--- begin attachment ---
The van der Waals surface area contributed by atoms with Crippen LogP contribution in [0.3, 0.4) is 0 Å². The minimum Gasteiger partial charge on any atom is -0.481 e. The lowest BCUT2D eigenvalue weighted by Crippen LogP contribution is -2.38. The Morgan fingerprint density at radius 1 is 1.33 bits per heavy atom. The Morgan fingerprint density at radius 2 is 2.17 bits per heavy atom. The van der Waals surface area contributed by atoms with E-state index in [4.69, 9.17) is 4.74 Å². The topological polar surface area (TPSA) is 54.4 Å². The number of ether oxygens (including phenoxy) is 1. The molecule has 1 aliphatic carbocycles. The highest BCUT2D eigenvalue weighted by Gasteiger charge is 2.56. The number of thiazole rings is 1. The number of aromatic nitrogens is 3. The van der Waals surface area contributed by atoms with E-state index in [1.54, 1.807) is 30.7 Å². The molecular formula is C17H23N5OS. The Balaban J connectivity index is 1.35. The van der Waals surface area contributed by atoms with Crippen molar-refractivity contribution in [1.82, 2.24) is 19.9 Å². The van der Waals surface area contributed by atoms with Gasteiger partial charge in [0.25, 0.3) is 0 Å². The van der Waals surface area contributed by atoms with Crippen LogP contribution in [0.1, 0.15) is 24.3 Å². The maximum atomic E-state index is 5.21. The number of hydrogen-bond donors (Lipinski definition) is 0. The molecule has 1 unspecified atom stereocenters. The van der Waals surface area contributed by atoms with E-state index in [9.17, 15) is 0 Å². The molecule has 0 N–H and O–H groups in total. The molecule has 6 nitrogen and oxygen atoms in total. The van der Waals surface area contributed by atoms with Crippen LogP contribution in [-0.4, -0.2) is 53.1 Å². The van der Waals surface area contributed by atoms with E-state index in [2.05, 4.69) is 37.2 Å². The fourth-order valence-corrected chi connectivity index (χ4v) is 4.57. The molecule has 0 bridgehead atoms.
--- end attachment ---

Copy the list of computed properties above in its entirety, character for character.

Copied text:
The van der Waals surface area contributed by atoms with Crippen LogP contribution in [0.3, 0.4) is 0 Å². The minimum Gasteiger partial charge on any atom is -0.481 e. The lowest BCUT2D eigenvalue weighted by Crippen LogP contribution is -2.38. The Morgan fingerprint density at radius 1 is 1.33 bits per heavy atom. The Morgan fingerprint density at radius 2 is 2.17 bits per heavy atom. The van der Waals surface area contributed by atoms with E-state index in [4.69, 9.17) is 4.74 Å². The topological polar surface area (TPSA) is 54.4 Å². The number of ether oxygens (including phenoxy) is 1. The molecule has 1 aliphatic carbocycles. The highest BCUT2D eigenvalue weighted by Gasteiger charge is 2.56. The number of thiazole rings is 1. The number of aromatic nitrogens is 3. The van der Waals surface area contributed by atoms with E-state index in [1.54, 1.807) is 30.7 Å². The molecular formula is C17H23N5OS. The Balaban J connectivity index is 1.35. The van der Waals surface area contributed by atoms with Crippen molar-refractivity contribution in [1.82, 2.24) is 19.9 Å². The van der Waals surface area contributed by atoms with Gasteiger partial charge in [0.25, 0.3) is 0 Å². The van der Waals surface area contributed by atoms with Crippen LogP contribution in [0.1, 0.15) is 24.3 Å². The maximum atomic E-state index is 5.21. The number of hydrogen-bond donors (Lipinski definition) is 0. The molecule has 1 unspecified atom stereocenters. The van der Waals surface area contributed by atoms with E-state index in [9.17, 15) is 0 Å². The molecule has 0 N–H and O–H groups in total. The molecule has 6 nitrogen and oxygen atoms in total. The van der Waals surface area contributed by atoms with Crippen LogP contribution in [-0.4, -0.2) is 53.1 Å². The van der Waals surface area contributed by atoms with E-state index in [2.05, 4.69) is 37.2 Å². The fourth-order valence-corrected chi connectivity index (χ4v) is 4.57. The molecule has 0 bridgehead atoms.